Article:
by Juliana Jaramillo | Rainforest AllianceTuesday, 9 March 2021 16:59 GMT
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* Any views expressed in this opinion piece are those of the author and not of Thomson Reuters Foundation.
Making farming climate-smart and focused on more than just yields has economic, environment and social payoffs
Juliana Jaramillo is the global lead for sustainable agriculture at the Rainforest Alliance
Conventional farming is one of the world’s greatest drivers of climate change and biodiversity loss, and we’re running out of time to reverse its adverse effects. But there is good news too: the largest study ever done on sustainable farming supports the idea that regenerative agriculture could be the answer to turning it all around.
The study found that enhancing biodiversity on farms does not compromise yields, contrary to the longstanding belief held by many across the agricultural industry.
This finding has huge implications for agriculture as we know it. Over the course of the 20th century, we’ve witnessed dramatic increases in agricultural output. While this so-called “green revolution” lived up to its promise to enhance food security and production in some parts of the world, it has also taken a huge toll on our planet.
With agriculture claiming half of the world’s habitable land, around one million animal and plant species are at risk of extinction. Conventional farming methods like the over-application of synthetic fertilizer and pesticides and relentless tilling have set off another chain of negative effects, including extreme water and soil pollution (an estimated 25% of arable soils worldwide are degraded).
As if that weren’t enough, agriculture also accounts for 24% of all human-made greenhouse emissions.
The bottom line is our farming system urgently needs an overhaul. But what if our global farming system, when reimagined, could not just reduce harm to the health of the Earth but also improve it, all while feeding a growing population and creating better livelihoods for farmers along the way?
Enter regenerative agriculture: a conservation and rehabilitation approach to food production. It uses specific agricultural practices like increasing plant diversity and integrated pest and weed management to improve crop quality and output as well as the land and ecosystems where the crops are grown. A farmer moving to regenerative practices might start by planting specific types of trees or shrubs alongside or in-between crops.
This agroforestry technique can increase carbon sequestration while conserving biodiversity and increasing soil fertility and health. This leads to crops that are more resistant to pests and diseases, which promotes stronger yields and eventually decreases the need for external inputs like pesticides.
This is hardly a novel concept. Traditional farmers and Indigenous peoples have been developing and practicing forms of cultivation similar to regenerative agriculture for eons.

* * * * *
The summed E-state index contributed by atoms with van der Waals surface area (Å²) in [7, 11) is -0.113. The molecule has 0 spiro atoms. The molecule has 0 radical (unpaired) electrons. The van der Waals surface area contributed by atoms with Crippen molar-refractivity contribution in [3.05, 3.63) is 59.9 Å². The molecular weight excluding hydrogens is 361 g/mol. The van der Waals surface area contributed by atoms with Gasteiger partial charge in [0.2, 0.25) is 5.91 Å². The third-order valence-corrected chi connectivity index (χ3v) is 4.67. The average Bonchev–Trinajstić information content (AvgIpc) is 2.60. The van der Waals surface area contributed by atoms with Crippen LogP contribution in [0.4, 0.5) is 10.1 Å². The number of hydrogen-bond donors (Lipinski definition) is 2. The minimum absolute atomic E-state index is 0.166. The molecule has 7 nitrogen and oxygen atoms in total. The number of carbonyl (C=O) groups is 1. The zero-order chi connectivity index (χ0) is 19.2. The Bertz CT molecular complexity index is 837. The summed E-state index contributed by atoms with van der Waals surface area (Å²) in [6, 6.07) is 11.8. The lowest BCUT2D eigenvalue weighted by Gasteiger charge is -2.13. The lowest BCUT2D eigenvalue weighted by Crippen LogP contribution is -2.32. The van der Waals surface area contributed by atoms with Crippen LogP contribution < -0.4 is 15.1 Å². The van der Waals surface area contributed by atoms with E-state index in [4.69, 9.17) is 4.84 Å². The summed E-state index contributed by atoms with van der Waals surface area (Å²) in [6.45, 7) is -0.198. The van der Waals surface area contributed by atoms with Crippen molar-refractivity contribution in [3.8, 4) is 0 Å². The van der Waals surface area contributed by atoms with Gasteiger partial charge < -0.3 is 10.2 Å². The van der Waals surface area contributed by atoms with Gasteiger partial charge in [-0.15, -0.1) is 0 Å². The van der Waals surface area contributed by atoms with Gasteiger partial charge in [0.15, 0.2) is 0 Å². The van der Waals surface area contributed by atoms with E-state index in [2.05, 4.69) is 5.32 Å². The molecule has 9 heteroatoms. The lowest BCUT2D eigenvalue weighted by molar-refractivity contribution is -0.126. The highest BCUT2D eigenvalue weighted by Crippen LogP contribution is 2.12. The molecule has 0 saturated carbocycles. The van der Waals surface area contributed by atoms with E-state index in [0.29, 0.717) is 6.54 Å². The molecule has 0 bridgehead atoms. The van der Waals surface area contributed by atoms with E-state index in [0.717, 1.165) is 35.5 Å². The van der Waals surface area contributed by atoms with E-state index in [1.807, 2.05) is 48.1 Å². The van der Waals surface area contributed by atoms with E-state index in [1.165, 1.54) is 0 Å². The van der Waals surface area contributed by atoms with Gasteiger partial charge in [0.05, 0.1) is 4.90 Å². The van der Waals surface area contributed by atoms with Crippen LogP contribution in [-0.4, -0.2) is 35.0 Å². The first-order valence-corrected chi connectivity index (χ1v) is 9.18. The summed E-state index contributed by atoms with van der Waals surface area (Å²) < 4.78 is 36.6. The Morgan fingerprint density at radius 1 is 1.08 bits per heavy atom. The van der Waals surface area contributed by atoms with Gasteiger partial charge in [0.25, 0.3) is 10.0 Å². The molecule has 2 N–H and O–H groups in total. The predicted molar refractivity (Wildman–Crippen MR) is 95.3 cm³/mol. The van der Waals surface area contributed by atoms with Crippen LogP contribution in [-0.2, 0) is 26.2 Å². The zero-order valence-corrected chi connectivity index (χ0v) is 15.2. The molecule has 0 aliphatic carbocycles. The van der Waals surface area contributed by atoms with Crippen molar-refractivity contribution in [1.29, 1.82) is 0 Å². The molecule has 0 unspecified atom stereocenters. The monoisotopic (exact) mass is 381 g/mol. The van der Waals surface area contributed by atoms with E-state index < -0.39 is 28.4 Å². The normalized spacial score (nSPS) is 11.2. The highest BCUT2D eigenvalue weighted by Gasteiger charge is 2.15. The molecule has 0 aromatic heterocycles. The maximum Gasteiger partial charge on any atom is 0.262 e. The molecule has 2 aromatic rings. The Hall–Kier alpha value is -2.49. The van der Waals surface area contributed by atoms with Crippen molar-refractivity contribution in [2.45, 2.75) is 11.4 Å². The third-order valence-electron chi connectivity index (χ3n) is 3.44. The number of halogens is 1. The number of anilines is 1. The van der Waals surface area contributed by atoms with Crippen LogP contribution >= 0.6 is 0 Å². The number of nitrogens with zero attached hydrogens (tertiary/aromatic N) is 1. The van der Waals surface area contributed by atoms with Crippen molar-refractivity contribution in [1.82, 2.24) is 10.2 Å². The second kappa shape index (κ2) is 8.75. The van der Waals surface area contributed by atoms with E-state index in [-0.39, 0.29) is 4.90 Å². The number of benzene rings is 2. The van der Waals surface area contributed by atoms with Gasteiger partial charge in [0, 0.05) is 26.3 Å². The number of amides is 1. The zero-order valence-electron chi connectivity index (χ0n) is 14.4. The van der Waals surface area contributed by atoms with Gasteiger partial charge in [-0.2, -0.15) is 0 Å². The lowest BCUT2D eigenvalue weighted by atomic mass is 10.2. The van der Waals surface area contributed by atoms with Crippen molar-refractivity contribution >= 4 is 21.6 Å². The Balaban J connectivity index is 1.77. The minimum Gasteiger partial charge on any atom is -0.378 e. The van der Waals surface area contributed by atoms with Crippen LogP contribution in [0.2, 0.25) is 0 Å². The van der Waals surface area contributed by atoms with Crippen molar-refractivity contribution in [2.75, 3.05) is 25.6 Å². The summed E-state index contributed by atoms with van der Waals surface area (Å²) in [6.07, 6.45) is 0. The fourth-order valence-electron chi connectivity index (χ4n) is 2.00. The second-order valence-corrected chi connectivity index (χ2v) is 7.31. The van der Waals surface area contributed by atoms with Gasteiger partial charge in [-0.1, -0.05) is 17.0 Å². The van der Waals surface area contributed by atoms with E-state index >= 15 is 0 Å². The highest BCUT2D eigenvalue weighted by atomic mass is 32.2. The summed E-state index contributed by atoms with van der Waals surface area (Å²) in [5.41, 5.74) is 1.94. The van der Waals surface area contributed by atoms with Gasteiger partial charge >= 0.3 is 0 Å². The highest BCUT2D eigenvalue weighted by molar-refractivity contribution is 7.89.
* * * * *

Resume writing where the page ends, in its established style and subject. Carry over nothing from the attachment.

Take the farming model of the Aztecs called “chinampas”, for example, which has been used to sustainably grow food with high production rates through a system of floating islands.
Today, more and more farmers are reaping the benefits of regenerative agriculture. In Costa Rica, the 1,000-hectare Aquiares coffee estate undertook a sustainability transformation with the Rainforest Alliance 17 years ago, transitioning from a full-sun monoculture approach to cultivating shade-grown coffee. Now the farm is home to more than 50,000 native trees, 140 bird species, and has connected two important wildlife corridors.
In line with the findings from November’s study, Aquiares confirms that yields haven’t been affected. Meanwhile, the quality of the estate’s coffee has improved, which allows them to command higher prices.
Still, for many farmers, especially smallholders (who account for 30-40% of global food production), the transition to regenerative practices can seem like a steep hurdle.
Volatile crop prices and the ever-increasing impacts of climate change mean that farmers are often already struggling to make ends meet and need to have full confidence that an investment in regenerative agriculture will actually benefit them. This is where robust data, knowledge, and skills can help them make the leap.
Scaling regenerative agriculture should not fall on farmers’ shoulders alone – it will take a joint effort from actors across the supply chain.
Food companies and retailers need to work towards more equitable power dynamics within their supply chain by investing in regenerative agriculture and rewarding farmers who embrace regenerative practices with a higher price. Governments and intergovernmental organizations must rethink how to shape future policy, stimulus packages, and rural development plans so that they incentivize regenerative agriculture.
Also key is educating consumers to make more conscious food choices which will grow demand for products produced through regenerative agriculture. While the role of financial institutions and investors is often overlooked, they stand to serve as a real catalyst for the transition by making investment decisions that bolster regenerative food systems.
This includes providing long-term loans to farmers looking to transform their farms into regenerative ones. Lastly, civil society has an important role to play by driving funding, research, and field programs with technical training and by linking smallholder farmers to markets.
With regenerative agriculture, we have a once-in-a-lifetime opportunity to turn one of the greatest threats to the climate and biodiversity into one of the greatest solutions. One where food production is secure and farmers and nature thrive. What are we waiting for?